Thang Ta demands a great deal of self-discipline from its practitioners. It is feared that certain vices may even jeopardize those powers acquired through years of training, meditation and worship. Some types of food are also forbidden. One important ethical code mentioned in the scriptures is that even in the midst of war, one should not harm an enemy who is running away, who is hiding out of fear, who is crying out of fear and who has asked for protection. Violating any of this is considered a great sin. For a warrior, every moment of his life is guided by certain rules. Eating, sleeping and even breathing are well regulated. Martial arts training, initially, is more physical in nature, but as one advances, it is more spiritual. The secrets of yantra, mantra and tantra are gradually revealed to the student. The warrior's main and only concern ought to be the protection of the land, people, king and the weak. This sense of selflessness cannot be better symbolized than the costume which he wears to war. It includes a sacred cloth usually worn by the dead, thus preparing him for the supreme most sacrifice. In actual practice, however, all these branches are interrelated and one cannot be completely free of the other. 

The aesthetic or dance aspect of the martial arts of Manipur demand a great deal of balancing and body control. Dancing skills add exterity in wielding the weapons. In fact, this has greatly influenced the dance traditions of Manipur. In our times, many dancers incorporate the martial dances, enriching their repertoire with great effect. In the combat part, the training is extremely thorough and demanding. It makes a person physically and mentally so alert and well integrated that he becomes virtually impregnable. At the same time he is also packed with tremendous striking power. A trainee usually specializes in one weapon though he must learn the use of all the main ones.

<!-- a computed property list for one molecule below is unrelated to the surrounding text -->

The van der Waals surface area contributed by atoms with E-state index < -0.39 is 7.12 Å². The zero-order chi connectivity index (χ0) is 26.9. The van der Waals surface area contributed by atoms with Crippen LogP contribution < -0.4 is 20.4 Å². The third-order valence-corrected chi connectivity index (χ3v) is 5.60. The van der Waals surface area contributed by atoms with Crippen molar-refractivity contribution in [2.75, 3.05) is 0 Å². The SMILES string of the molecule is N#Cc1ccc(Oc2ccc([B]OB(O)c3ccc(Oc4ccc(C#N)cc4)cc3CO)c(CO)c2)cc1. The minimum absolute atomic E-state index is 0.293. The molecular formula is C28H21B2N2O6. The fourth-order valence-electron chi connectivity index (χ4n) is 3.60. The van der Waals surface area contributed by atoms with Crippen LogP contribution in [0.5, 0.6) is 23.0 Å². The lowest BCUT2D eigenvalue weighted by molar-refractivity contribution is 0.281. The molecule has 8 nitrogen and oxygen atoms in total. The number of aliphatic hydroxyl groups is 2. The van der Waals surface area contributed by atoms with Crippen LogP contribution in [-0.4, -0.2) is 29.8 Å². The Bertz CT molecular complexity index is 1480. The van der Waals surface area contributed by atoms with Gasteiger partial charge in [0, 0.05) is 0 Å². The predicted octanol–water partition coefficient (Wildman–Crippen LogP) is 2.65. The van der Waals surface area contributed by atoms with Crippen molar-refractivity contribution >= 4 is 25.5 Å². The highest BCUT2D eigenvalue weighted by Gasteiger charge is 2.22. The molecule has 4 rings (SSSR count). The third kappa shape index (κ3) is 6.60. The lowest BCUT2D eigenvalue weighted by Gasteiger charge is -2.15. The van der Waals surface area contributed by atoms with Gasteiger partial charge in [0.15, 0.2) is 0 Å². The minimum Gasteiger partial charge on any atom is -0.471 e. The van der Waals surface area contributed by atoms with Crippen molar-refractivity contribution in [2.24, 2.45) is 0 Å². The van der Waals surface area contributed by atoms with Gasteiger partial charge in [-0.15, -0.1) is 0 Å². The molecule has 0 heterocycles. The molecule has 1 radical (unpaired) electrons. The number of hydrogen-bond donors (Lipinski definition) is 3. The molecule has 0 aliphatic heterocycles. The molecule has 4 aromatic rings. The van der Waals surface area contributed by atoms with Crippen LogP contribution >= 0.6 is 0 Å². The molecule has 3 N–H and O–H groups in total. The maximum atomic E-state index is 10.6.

Thang-Ta is the term used to represent all of the Manipuri martial arts. Thang-Ta literally means "sword and spear" because these are the mains weapons used, however, other weapons are used as well, including shields, daggers, sticks, and axes. 

The Manipuri people have a long history of combat. Their methods involved specific elements of etiquette. For example, if an unarmed man was challenged to do battle, he was given time to obtain his weapon(s) before engaging in a fight. 
Another example involved combatants who used spears to do battle. These warriors would agree on a set distance between them. When this distance was reached, the two rivals would begin to throw spears at each other. Receiving even a small scratch was enough for a participant to lose this dual and the defeated man would bravely accept death as his fate. Many times before he would die, he would share a meal with the victor. By allowing himself to be executed, the vanquished warrior was actually following what he believed to be God's laws, the violation of which would be viciously avenged. 

The arts of Thang-Ta are serious forms of self-defense, even aggression, now choreographed into well-performed movements on stages. All performances of Thang-Ta often differ greatly from one another, yet they are executed with the utmost skill and precision. Anything less would result in the injury, or even death of one, or both of the participants. 

Thang - ta & Sarit - Sarak : The history of Thang - ta and Sarit - Thang - ta involves using a sword or spear against one or more opponents. Sarit - Sarak is the technique of fighting against armed or unarmed opponents, but on many occasions there is a combined approach to the training of these martial arts. These martial arts were used with great success by the Manipuri kings to fight against the British for a long time. With the British occupation of the region, martial arts were banned, but post - 1950s saw the resurgence of these arts.